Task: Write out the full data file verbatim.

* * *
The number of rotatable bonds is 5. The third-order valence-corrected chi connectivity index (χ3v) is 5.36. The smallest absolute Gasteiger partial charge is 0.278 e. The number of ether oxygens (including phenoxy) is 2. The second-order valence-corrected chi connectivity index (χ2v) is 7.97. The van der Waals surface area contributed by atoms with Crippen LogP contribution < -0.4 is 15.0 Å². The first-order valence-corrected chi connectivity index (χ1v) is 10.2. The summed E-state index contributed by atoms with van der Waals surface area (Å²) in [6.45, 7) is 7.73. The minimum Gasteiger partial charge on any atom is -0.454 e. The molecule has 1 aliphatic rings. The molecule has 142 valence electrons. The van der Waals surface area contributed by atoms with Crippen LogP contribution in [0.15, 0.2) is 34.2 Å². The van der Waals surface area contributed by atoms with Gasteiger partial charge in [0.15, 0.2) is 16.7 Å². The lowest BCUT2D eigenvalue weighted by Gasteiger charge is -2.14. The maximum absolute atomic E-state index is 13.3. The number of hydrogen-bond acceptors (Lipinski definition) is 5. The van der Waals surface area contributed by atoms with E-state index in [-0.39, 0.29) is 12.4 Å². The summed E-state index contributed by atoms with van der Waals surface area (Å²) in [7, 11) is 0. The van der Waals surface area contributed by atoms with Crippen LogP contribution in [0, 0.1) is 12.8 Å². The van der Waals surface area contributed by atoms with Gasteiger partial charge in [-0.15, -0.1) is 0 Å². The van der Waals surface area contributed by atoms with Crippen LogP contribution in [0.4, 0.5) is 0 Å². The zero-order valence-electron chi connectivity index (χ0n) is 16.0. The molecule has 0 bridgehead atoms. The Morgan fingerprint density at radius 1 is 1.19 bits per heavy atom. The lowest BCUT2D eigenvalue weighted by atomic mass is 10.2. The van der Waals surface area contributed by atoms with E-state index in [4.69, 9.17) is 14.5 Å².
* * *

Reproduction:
The number of rotatable bonds is 5. The third-order valence-corrected chi connectivity index (χ3v) is 5.36. The smallest absolute Gasteiger partial charge is 0.278 e. The number of ether oxygens (including phenoxy) is 2. The second-order valence-corrected chi connectivity index (χ2v) is 7.97. The van der Waals surface area contributed by atoms with Crippen LogP contribution < -0.4 is 15.0 Å². The first-order valence-corrected chi connectivity index (χ1v) is 10.2. The summed E-state index contributed by atoms with van der Waals surface area (Å²) in [6.45, 7) is 7.73. The minimum Gasteiger partial charge on any atom is -0.454 e. The molecule has 1 aliphatic rings. The molecule has 142 valence electrons. The van der Waals surface area contributed by atoms with Crippen LogP contribution in [0.15, 0.2) is 34.2 Å². The van der Waals surface area contributed by atoms with Gasteiger partial charge in [0.15, 0.2) is 16.7 Å². The lowest BCUT2D eigenvalue weighted by Gasteiger charge is -2.14. The maximum absolute atomic E-state index is 13.3. The number of hydrogen-bond acceptors (Lipinski definition) is 5. The van der Waals surface area contributed by atoms with E-state index in [-0.39, 0.29) is 12.4 Å². The summed E-state index contributed by atoms with van der Waals surface area (Å²) in [7, 11) is 0. The van der Waals surface area contributed by atoms with Crippen LogP contribution in [0, 0.1) is 12.8 Å². The van der Waals surface area contributed by atoms with Gasteiger partial charge in [-0.15, -0.1) is 0 Å². The van der Waals surface area contributed by atoms with Crippen LogP contribution in [0.4, 0.5) is 0 Å². The zero-order valence-electron chi connectivity index (χ0n) is 16.0. The molecule has 0 bridgehead atoms. The Morgan fingerprint density at radius 1 is 1.19 bits per heavy atom. The lowest BCUT2D eigenvalue weighted by atomic mass is 10.2. The van der Waals surface area contributed by atoms with E-state index in [4.69, 9.17) is 14.5 Å².